Your Hydro Quebec Bill May Soon Be More Expensive Because Of Donald Trump
We all know tensions between Canada and the United States have been escalating.
Donald Trump seems intent on distancing the United States from its neighbour to the north while cozying up to dictators like Kim Jong-Un, whom the president met this week in Singapore.
At the G7 in Charlevoix, Québec, Trump was an ungracious guest, refusing to sign the traditional joint statement and, back in the United States, calling Trudeau a "meek" and "mild" leader.
And now Trump is in a position to deliver a blow to Hydro Québec customers.
Let's take a step back first:
That's good news for Hydro. Projected exports to the Northeastern United States are a cornerstone of the company's strategic growth plan through the 2020s. In the plan, Hydro lists New England as the region with the second most "favorable conditions for growth" after only the Maritime provinces.
Exports are a huge component of Hydro officials' plan to double the company's revenue to $27billion per year. The Massachusetts deal alone is expected to bring Hydro $10billion closer to that goal.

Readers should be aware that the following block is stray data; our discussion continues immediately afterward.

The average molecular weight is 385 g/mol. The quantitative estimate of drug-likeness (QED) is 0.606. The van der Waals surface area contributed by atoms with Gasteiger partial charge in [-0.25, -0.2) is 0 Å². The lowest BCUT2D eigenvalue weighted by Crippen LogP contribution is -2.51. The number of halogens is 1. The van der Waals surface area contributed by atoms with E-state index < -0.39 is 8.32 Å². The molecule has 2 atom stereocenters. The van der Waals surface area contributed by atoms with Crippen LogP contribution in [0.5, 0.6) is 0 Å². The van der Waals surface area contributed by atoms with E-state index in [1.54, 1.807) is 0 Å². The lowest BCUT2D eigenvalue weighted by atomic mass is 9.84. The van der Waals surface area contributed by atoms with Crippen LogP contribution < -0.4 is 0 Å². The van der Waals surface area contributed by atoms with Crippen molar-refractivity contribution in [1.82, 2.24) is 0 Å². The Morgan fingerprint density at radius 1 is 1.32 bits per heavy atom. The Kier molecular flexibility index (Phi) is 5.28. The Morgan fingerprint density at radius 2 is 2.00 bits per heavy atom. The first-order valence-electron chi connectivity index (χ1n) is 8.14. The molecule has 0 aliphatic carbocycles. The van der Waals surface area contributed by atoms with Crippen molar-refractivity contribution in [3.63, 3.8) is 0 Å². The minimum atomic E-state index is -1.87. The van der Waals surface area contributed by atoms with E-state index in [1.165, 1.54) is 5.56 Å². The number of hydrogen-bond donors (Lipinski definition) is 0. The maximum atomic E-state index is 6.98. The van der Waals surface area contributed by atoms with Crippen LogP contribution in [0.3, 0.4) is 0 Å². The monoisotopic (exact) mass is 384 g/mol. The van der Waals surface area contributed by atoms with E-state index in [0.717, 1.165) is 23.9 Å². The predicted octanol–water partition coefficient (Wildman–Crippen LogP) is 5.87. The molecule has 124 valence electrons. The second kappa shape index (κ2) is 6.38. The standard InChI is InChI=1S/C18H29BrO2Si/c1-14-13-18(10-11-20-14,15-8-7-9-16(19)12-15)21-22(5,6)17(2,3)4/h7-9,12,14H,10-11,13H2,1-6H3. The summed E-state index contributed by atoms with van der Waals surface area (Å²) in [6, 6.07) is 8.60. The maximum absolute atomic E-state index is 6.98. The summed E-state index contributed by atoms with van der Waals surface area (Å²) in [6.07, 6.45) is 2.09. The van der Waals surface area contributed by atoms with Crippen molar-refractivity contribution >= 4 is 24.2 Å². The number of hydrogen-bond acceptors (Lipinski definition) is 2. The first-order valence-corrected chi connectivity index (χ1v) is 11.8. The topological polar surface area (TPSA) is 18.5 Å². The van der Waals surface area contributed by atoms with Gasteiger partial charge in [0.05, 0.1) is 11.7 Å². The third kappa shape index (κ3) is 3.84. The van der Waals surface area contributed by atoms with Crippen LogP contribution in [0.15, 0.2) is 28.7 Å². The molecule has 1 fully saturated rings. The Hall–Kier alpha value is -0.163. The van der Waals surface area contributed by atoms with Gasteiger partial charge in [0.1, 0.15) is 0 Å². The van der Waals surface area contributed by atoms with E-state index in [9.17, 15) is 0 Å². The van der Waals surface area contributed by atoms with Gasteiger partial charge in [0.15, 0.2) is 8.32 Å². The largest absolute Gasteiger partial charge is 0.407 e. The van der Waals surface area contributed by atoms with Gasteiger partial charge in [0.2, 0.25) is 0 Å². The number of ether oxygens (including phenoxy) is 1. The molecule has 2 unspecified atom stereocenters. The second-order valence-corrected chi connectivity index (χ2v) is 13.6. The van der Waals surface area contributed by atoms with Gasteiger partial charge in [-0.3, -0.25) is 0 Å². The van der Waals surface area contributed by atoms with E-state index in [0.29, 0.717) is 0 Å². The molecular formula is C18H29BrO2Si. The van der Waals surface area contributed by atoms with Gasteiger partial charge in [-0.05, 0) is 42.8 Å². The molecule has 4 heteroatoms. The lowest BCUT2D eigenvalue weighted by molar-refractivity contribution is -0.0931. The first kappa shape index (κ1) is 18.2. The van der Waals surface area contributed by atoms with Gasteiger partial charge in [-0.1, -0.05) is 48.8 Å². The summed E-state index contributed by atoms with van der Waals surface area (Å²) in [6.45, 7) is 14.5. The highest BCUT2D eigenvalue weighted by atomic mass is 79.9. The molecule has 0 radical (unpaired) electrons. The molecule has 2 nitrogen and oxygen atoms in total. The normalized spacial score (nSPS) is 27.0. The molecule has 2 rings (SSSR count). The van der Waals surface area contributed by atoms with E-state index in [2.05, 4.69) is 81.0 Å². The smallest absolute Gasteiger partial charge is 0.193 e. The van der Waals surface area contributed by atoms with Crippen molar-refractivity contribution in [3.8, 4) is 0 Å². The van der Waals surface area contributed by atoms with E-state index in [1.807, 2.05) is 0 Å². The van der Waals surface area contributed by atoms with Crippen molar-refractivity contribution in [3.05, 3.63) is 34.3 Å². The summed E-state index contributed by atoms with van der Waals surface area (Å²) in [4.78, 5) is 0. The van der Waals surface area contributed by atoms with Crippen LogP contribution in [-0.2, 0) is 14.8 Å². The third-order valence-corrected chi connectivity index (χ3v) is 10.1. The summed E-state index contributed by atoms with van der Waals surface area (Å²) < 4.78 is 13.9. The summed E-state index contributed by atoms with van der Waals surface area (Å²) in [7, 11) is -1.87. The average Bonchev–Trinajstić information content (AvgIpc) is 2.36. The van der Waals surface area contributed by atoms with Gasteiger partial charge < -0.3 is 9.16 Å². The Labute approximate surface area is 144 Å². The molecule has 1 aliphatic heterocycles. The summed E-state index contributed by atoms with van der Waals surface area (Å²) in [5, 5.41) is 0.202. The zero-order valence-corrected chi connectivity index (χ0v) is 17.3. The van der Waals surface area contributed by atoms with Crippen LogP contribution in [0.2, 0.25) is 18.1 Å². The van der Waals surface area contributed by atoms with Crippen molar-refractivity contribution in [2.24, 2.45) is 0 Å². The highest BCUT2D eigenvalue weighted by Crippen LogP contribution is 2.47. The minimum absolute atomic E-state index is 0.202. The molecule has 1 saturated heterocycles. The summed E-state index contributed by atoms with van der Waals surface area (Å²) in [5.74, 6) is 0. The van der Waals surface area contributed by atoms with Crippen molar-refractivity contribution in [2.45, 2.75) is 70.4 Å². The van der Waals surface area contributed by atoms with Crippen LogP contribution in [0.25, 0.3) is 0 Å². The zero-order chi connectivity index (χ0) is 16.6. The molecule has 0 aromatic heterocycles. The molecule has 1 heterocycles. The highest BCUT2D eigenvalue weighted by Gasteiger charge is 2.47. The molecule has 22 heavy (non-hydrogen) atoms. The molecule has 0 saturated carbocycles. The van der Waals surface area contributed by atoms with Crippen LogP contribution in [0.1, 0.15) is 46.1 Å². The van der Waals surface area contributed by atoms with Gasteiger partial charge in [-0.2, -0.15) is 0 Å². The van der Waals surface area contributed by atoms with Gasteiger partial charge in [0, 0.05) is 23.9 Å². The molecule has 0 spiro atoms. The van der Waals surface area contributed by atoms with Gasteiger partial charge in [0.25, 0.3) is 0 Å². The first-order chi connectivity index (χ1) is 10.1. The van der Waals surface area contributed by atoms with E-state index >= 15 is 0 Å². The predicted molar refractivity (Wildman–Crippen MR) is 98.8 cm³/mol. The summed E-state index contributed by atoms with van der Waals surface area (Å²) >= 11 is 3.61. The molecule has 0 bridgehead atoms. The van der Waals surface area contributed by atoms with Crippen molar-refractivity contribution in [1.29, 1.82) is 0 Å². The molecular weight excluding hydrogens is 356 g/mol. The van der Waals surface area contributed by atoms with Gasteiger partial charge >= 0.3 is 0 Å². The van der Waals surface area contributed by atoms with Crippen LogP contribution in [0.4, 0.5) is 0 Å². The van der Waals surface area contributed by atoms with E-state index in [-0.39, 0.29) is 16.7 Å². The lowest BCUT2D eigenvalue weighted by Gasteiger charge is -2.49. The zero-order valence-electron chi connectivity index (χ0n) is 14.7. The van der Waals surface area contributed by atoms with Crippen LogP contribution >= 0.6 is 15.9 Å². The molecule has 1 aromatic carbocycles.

But there's a catch: the plan to export energy to the States requires presidential approval.
Donald Trump is notoriously against clean energy, favoring instead the expansion of the American domestic coal industry. He is even more against foreign imports, particularly those that come from Canada. And while Trump demonstrated interest in hydroelectric power in the past, he was refering specifically to the potential to cultivate the untapped waterways in the United States.
If Trump rejects the Massachusetts deal, Hydro Quebec will have to look elsewhere to reach its $27 billion goal. The company has not ruled out domestic rate increases.
In fact, Hydro is already trying to drastically increase prices for Canadians. The energy supplier tried to raise rates by a whopping 1.1% earlier this year, bu the governent of Quebec capped the increase at 0.03%, at least so far.
Energy rate increases are definitely on the way, the question is whether Trump will inflate those increases even more.